UFC 129 saw Georges St. Pierre (22-2-0) once again defend his welterweight title against a top five welterweight, and one that hadn’t lost in nearly six years while compiling 15 wins in that time. Jake Shields was a game challenger, although I personally wonder how he would have fared against a more confident St. Pierre who was noticeably concerned with an irritated/injured eye early on.
The UFC is now faced with a situation where the champion has handily defeated six of the top seven welterweights – accordingly to several credible ranking sites – in mixed martial arts today; Nick Diaz (25-7-1) remains the lone man out, coming in at number six on Sherdog.com’s welterweight top ten, and is the only man currently outside of the UFC banner in the bunch.
If there was ever a time to capitalize on the Strikeforce welterweight champion’s popularity, particularly in the West coast, the time is now. No remaining welterweight inside the UFC has the marketability that Diaz would bring to this main-event; the Stockton native is riding an extreme confidence high on the back of ten consecutive wins, and as a tri-athlete, has the kind of gas tank to continue pushing the pace against the notoriously cardio-strong GSP. His Jiu-Jitsu is of a high level, which will rival if not surpass St. Pierre in that area, and his offensive boxing continues to improve by leaps and bounds with each bout.
It is worth mentioning however, that Nick Diaz has not fought a high-level MMA wrestler in some time, arguably since his TKO victory over Gleison Tibau at UFC 65 in November of 2006. Diaz has never possessed the kind of takedown defense or strength to ward off powerful wrestlers; that blueprint was written by Diego Sanchez, Joe Riggs, and Sean Sherk respectively in 05/06, and remains the only time Diaz has lost consecutive matches in his career to date.
Georges St. Pierre is perhaps the best mixed martial arts wrestler in the sport’s short history; his timing and explosiveness is unparalleled and his speed will be on par with Stockton’s favorite son. Taking a glimpse at their most recent victories tells a tall tale; while Diaz has toppled (literally) Zaromskis, Sakurai, Noons, Santos, and Daley… St. Pierre has arguably won every round in his past five bouts – and beyond – against the likes of B.J. Penn, Thiago Alves, Dan Hardy, Josh Koscheck, and Jake Shields.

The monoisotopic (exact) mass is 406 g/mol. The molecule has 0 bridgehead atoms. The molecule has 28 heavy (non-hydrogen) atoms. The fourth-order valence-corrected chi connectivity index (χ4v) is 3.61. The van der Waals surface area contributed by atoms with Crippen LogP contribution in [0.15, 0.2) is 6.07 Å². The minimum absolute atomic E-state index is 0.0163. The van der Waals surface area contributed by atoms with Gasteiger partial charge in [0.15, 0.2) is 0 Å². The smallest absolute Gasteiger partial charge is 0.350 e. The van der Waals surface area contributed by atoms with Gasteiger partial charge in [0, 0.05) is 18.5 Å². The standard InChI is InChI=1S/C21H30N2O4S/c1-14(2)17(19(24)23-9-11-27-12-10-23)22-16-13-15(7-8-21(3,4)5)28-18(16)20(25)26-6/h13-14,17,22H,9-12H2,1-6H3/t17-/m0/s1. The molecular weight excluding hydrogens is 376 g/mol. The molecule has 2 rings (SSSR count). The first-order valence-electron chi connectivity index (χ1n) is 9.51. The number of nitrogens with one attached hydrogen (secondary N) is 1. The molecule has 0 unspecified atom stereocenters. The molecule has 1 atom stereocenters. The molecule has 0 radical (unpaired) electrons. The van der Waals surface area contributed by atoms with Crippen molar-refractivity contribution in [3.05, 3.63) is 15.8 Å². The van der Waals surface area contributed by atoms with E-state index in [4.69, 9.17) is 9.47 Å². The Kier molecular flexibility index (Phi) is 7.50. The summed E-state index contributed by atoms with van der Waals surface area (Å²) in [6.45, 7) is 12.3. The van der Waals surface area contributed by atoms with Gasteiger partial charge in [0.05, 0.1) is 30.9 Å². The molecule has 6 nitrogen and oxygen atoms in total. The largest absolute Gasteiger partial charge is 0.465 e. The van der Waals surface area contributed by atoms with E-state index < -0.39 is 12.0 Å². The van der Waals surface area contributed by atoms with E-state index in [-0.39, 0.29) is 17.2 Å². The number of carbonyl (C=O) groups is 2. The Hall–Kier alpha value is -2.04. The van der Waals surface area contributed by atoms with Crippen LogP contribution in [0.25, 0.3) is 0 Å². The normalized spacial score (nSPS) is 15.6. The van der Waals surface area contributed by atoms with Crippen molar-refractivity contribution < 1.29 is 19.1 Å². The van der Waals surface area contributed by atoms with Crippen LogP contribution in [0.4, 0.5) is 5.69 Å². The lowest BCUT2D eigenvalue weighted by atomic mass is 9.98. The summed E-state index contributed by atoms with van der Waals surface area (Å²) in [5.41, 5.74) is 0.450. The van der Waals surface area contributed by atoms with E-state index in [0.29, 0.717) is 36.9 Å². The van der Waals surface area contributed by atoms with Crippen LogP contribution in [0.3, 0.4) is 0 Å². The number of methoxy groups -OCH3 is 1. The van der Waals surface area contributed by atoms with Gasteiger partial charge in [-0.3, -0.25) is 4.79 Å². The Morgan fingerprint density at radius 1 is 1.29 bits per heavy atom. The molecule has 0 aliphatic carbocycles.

Bringing Nick Diaz into the UFC without the intention of granting him an immediate title shot, or presenting him with a favorable style match-up first would be detrimental to the marketing value he currently offers. In this writer’s opinion, it’s highly likely that either of Jon Fitch, Thiago Alves, Josh Koscheck, or Jake Ellenberger could derail that hype and Zuffa knows this. Not to mention, with Cesar Gracie Academy teammate Jake Shields dropping the most recent of a growing list of decisions on St. Pierre’s resume, Nick Diaz also presents an attractive storyline in the way of revenge…
Will it be UFC 140, Diaz versus GSP?
It will be interesting to see how Zuffa handles these negotiations, and the extent to which they’re willing to bend. Dana White had initially stated that cross-promotion super fights were not an option for the UFC brand, but at this point, what alternative do they have?
Dayna Deruelle is writer/editor at MMACombat.com and has been an avid follower of mixed martial arts since taking in UFC 1 – The Beginning, Nov12, 1993. He attended school at Brock University in St. Catharines , Ontario, Canada, and currently resides in Brampton, Ontario.